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# Mondrian conformal regressors

*Proceedings of the Ninth Symposium on Conformal and Probabilistic Prediction and Applications*, PMLR 128:114-133, 2020.

#### Abstract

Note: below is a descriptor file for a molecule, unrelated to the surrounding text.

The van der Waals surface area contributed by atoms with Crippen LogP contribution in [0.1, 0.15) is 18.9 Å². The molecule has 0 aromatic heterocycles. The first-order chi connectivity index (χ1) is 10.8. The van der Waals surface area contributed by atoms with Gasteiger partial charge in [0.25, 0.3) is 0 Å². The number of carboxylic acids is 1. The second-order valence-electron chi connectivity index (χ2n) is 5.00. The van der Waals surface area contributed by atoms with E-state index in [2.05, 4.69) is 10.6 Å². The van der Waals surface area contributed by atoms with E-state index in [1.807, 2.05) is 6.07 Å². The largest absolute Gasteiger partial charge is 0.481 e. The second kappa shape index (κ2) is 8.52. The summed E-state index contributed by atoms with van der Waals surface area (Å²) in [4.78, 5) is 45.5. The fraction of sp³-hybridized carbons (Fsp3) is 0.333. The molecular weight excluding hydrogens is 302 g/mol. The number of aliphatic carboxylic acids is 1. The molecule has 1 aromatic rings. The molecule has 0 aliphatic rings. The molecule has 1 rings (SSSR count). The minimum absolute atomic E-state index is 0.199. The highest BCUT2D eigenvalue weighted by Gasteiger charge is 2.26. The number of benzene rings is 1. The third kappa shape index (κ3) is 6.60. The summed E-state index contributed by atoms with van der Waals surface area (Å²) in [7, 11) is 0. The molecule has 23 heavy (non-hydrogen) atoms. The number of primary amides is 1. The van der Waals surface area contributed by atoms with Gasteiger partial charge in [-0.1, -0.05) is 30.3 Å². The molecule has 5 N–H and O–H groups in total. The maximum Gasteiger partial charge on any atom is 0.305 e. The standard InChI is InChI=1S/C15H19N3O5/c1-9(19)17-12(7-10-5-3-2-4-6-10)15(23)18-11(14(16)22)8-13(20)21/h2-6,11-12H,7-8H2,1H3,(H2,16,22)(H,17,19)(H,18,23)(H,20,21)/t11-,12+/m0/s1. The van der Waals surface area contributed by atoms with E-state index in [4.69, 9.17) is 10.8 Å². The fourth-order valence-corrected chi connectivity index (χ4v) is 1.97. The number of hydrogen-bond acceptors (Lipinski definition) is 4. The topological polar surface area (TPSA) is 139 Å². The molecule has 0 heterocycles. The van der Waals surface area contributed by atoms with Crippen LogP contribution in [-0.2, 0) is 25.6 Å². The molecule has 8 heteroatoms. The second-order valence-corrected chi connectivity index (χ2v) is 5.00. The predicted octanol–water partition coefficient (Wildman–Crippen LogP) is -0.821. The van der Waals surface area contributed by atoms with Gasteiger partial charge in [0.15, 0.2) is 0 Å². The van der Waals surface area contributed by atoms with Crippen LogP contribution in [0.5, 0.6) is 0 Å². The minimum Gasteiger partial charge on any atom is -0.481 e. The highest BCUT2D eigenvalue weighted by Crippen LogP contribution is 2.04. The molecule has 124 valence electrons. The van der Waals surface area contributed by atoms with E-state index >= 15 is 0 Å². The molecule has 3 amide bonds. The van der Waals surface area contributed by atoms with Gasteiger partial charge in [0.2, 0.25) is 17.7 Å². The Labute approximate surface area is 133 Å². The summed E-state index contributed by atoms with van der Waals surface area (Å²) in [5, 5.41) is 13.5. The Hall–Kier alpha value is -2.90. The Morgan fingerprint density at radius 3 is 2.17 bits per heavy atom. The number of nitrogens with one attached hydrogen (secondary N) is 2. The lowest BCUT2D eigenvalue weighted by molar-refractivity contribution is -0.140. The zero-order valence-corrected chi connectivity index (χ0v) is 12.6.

Standard (non-normalized) conformal regressors produce intervals that are of identical size and hence non-informative in the sense that they provide no information about the uncertainty at the instance level. A common approach to handle this limitation is to normalize the produced interval using a difficulty estimate, which results in larger intervals for instances judged to be more difficult and smaller intervals for instances judged to be easier. A problem with this approach is identified; when the difficulty estimation function provides little or no information about the true error at the instance level, one would expect the predicted intervals to be more similar in size compared to when using a more accurate difficulty estimation function. However, experiments on both synthetic and real-world datasets show the opposite. Moreover, the intervals produced by normalized conformal regressors may be several times larger than the largest previously observed prediction error, which clearly is counter-intuitive. To alleviate these problems, we propose Mondrian conformal regressors, which partition the calibration instances into a number of categories, before generating one prediction interval for each category, using a standard conformal regressor. Here, binning of the difficulty estimates is employed for the categorization. In contrast to normalized conformal regressors, Mondrian conformal regressors can never produce intervals that are larger than twice the largest observed error. The experiments verify that the resulting regressors are valid and as efficient as when using normalization, while being significantly more efficient than the standard variant. Most importantly, the experiments show that Mondrian conformal regressors, in contrast to normalized conformal regressors, have the desired property that the variance of the size of the predicted intervals correlates positively with the accuracy of the function that is used to estimate difficulty.